We have written a lot recently about the exceptionally challenging landscape affecting existing parenting arrangements caused by the COVID-19 pandemic. With the deluge of government updates, health alerts, constant news feeds and social media it is easy to get overwhelmed with the negativity of the situation.
So let’s take a look at some more creative and interesting opportunities presented by the current difficulties.
On some level, many parents are starting to accept that, for the next few weeks at least, parties will need to get increasingly creative about the way they will maintain the important relationships with children who they may not be seeing in person.
For the children involved it may well be one of the most significant periods of disruption that they have experienced. The acute distress at both the reality and prospect of being separated from a parent with whom the children have spent regular time up until recently, is something that I think all parents have an obligation to try and reduce wherever possible.
What is clear, is that there are a range of ways that parents can help children to manage this difficult time. Focusing on the quality of what can be achieved over a distance without the need for physical contact I think is a far better way to address those concerns, rather than insisting upon the legal rights and disappointment of what may be missed.
In the modern world of text messages, email and social media, when was the last time that you took the opportunity to actually write your children a letter. The idea of sending something through the post via snail mail is an almost archaic concept, but young children relish the idea of receiving person mail addressed to them. The simple act of opening a letter, reading it and seeing the handwriting of the other parent may indeed be a novel experience. Simply knowing that the other parent took the time to think about them and write by hand, almost perhaps more than what the letter may convey, may be an important way to reach out to children that you’re not presently seeing.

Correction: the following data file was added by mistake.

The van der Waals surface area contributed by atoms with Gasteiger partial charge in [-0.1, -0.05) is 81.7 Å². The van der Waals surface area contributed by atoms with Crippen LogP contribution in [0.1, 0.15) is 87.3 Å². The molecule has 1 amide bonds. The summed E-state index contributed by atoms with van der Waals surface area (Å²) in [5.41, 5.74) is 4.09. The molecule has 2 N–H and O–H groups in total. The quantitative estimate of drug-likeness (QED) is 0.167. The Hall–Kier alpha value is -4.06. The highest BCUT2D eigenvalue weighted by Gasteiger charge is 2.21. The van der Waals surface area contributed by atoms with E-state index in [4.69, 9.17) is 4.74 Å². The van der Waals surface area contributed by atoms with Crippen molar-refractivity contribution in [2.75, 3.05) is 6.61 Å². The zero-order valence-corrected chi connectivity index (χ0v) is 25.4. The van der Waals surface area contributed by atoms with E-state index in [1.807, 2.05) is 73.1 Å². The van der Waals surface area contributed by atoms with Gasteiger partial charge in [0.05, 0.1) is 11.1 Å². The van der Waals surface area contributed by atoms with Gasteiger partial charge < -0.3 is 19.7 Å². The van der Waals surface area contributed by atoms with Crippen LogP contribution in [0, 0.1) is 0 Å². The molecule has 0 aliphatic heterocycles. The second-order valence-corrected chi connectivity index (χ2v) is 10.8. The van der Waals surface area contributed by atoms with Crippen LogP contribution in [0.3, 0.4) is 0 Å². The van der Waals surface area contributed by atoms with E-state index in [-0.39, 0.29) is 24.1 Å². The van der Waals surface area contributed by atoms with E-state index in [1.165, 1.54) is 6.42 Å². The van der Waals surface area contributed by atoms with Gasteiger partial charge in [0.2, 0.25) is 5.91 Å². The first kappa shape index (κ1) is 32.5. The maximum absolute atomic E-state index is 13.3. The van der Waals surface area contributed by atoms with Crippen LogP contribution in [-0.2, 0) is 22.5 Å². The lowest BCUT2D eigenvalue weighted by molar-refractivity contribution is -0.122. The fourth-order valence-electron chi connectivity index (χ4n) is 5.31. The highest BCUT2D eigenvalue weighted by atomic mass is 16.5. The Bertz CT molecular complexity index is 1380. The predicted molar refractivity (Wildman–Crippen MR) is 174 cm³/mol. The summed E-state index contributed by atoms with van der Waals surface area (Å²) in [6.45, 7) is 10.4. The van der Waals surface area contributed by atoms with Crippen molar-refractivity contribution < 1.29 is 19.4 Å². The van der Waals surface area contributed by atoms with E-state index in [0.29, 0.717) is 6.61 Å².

With Easter coming up, it may be an opportunity to consider new and different gifts that are perhaps more appropriate to post, rather than chocolate. Is there something that can be booked up in advance for children where, even if they are missing out on time this Easter, there may be an exciting event or activity that could be booked up for later in the year? Perhaps now might be the time to consider the idea of experience based gift vouchers with longer expiry dates, coupled with the explanation about what exciting events the children might be able to participate in later on.
There is also the myriad of online and platform based facilities for both parents and children living some distance apart to participate in together. While there may certainly be a technological and financial expense associated with those, it may be a perfect opportunity to look into what might be possible in that virtual environment. Certainly a number of common video games such as Minecraft have common platforms that can be established for parents to play the same game with their children, even though they may be many hundreds of kilometres apart. There are also similar fitness based activities for bike riding, running and other virtual based sports. You as parents are best placed to know the activities that your children enjoy in the real world and finding an appropriately themed online activity may be the perfect substitute. If it’s good enough for F1 drivers then surely there is an appropriate substitute out there for most families.
For almost all of the above activities to work there must be some degree of communication, good will and encouragement from both parents to ensure the children have what they need in each household to use many of the above platforms. Now, more than ever, separated parents need to truly focus on what their children need right now, rather than focusing on what can’t be achieved. This is not an opportunity to create new disputes or reflect on the difficulties associated with the separation.
If the costs of future holiday bookings, online gaming subscriptions, computing hardware or high speed internet are just not financially viable for both parents in the current economic climate, then be flexible and understanding of the limitations and keep coming up with alternatives that might be. It does not have to be expensive or complicated. At its core, simply assisting a child to open a letter addressed to them from the other parent and encouraging them to spend 15 minutes to write back and post a reply costs little more than your time, and may make an enormous difference to a child that is anxious and missing the other parent. Even the simple act of being flexible and encouraging more regular phone and video calls each day or at different times could go a long way to maintaining or building some good will with a parent who may be physically separated from the children and finding themselves isolated at what may be a very difficult time.
So while there may certainly be an element of disappointment, frustration and distress around the current impact of the COVID-19 pandemic, be creative and look towards what might be possible. While balancing the need to protect everyone’s health and safety feels like the only focus, take each and every opportunity to show to the children that they remain in your thoughts and remain connected.
You never know, an activity that is formed and set up in these more challenging times may be the one that has the greater longevity after the current health pandemic has abated, and life starts to return to normal.